Ed Brubaker and Steve Epting continue their gorgeous period spy adventures of Velvet, as she attempts to unravel the conspiracy that has compromised her and put her on the run, in "Velvet" #4.
Brubaker has a strong and capable voice for Velvet and she's an engaging character even for those that might not love books heavy on narration. Additionally, Brubaker has found some nice tricks that -- in concert with Epting's clever visuals -- make Velvet's internal process all the more interesting. I hope both Brubaker and Epting can continue coming up with such enjoyable and yet organic devices for the series, as they lend the book -- and Velvet -- some very cool layers. Also in this issue, there's a frank and refreshing narrative bit about fights, and though it doesn't have any cool visual tricks beyond just being a wonderfully rendered fight sequence, it's the kind of strong writing that stays with you.
Unfortunately in this installment, the plot does suffer a bit from too much tell and not enough show. Large plot elements and some back-story are divulged almost entirely through exposition. Most notably the "shocking ending" falls flat as it hasn't been set up in way that has maximum emotional resonance. The pertinent information is delivered almost matter-of-factly by an informant in the midst of a larger conversation and as a result, readers don't fully understand its impact on anyone involved, even Velvet.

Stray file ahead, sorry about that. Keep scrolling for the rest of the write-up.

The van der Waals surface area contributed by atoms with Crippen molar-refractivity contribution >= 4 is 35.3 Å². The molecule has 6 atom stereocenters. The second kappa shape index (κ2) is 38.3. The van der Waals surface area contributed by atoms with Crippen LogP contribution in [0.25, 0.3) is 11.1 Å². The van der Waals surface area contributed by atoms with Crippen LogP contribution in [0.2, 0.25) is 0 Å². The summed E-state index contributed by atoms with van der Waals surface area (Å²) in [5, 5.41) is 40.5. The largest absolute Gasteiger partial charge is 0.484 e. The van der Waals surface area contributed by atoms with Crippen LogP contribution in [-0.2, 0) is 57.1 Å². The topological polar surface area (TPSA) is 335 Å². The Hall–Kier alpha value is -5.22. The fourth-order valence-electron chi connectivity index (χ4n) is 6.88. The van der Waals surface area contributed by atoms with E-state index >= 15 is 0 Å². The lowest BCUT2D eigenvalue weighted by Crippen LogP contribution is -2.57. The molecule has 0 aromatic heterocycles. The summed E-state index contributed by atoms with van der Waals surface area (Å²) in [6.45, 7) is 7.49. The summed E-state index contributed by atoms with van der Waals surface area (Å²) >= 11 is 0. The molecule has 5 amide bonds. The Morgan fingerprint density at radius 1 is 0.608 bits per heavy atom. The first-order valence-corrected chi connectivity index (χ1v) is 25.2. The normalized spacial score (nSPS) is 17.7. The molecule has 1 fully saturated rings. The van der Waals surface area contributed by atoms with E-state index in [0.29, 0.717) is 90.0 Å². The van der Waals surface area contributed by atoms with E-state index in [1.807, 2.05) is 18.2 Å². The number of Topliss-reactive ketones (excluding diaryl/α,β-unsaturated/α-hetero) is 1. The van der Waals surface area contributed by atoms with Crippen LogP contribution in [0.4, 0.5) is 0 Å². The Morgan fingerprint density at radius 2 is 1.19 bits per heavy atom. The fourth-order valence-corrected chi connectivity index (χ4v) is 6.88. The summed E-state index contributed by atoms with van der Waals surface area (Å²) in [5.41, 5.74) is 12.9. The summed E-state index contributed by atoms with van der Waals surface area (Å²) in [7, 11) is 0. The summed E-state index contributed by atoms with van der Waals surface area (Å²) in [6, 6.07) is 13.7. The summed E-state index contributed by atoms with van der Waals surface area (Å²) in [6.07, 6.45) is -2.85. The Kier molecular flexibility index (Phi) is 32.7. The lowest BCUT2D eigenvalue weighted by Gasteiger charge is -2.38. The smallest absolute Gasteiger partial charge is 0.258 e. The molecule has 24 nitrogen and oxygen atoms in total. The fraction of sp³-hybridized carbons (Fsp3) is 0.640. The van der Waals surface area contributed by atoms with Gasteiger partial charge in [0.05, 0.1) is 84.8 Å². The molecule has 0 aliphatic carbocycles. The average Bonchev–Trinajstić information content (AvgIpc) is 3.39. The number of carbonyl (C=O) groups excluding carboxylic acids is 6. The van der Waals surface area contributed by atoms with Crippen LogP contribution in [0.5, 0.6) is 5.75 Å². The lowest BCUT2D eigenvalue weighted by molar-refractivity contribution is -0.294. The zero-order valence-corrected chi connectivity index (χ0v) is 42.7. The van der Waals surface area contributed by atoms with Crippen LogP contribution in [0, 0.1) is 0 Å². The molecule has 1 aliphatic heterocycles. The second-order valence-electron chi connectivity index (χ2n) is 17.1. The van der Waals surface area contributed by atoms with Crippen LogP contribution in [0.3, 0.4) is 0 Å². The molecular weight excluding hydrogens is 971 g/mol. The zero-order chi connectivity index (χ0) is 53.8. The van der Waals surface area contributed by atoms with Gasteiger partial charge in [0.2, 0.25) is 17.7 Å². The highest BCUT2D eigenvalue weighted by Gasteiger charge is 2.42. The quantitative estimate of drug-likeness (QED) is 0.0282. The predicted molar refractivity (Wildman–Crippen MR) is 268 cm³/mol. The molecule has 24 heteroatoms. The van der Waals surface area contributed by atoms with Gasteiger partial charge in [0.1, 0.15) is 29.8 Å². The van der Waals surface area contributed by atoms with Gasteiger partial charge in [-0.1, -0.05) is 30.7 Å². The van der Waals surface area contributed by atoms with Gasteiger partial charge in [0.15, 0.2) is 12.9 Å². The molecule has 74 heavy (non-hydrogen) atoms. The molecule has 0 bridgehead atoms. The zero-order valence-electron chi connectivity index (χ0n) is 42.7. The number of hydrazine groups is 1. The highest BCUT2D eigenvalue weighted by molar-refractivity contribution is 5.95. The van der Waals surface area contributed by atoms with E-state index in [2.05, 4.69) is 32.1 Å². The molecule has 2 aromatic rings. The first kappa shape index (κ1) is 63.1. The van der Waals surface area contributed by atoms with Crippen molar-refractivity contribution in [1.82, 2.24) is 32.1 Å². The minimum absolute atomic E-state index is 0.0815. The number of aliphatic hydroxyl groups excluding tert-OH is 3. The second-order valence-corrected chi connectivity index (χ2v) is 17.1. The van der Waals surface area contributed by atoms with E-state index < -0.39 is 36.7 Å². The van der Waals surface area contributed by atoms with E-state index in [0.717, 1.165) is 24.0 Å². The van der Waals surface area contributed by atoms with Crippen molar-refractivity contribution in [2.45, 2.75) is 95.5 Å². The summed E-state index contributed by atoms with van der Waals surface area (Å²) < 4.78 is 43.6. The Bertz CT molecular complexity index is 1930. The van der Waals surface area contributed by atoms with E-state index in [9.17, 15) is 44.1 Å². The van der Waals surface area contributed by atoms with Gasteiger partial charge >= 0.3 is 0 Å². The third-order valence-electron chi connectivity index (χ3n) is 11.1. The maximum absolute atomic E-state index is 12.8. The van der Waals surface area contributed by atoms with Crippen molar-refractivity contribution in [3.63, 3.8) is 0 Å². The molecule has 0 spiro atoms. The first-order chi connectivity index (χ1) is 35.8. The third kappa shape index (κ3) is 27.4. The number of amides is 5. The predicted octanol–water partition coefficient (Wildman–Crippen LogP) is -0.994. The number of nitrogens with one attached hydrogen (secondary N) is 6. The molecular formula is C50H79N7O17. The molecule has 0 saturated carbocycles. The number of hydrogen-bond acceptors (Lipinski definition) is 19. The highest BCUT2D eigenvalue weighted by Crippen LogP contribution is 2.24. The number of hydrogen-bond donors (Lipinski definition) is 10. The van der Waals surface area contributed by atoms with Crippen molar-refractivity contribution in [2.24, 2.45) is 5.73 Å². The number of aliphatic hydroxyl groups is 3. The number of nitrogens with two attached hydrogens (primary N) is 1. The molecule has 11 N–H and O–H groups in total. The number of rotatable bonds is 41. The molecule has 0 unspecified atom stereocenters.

Still, even in an issue where the writing and plotting doesn't work quite as well they previously have, "Velvet" is easily one of the most beautiful books on stands, which goes a long way in making up for any momentary weaknesses. Epting's work is masterful. His Velvet is both a force to be reckoned with and yet effortlessly human. Epting works in an extremely realistic style, which is a perfect fit for the book's tone. It bears repeating that Epting's Velvet is one of very few women, even among some of the best artists working in comics, that feels realistic. Although she's beautiful, deadly and a badass spy, she's also not twenty-two years old and drawn as a cartoonish Jessica Rabbit type. She has real weight to her and her face is that of a woman that has actually lived. It's shockingly rare for women in comics to be portrayed this way, and thus, it's kind of awesome to behold.
But even Epting's magnificent Velvet is outshined a bit in this issue by an almost full-page panel of the Carnival of Fools, which (thanks to Elizabeth Breitweiser's glorious colors) feels appropriately like something right out of a dream. In fact, Breitweiser's colors are sublime throughout, shifting effortlessly from blue tones to golds, as the light demands, and coming alive especially in how beautifully she renders exterior lights -- a distant city on the shore, hotels piled up on a beach at night -- it's gorgeous stuff.
Four issues in, it's Brubaker, Epting and Velvet that prove a force to be reckoned with. Despite a large number of strong books with female leads and A-list creative talent on stands right now, "Velvet" continues to hold its own as one of the best.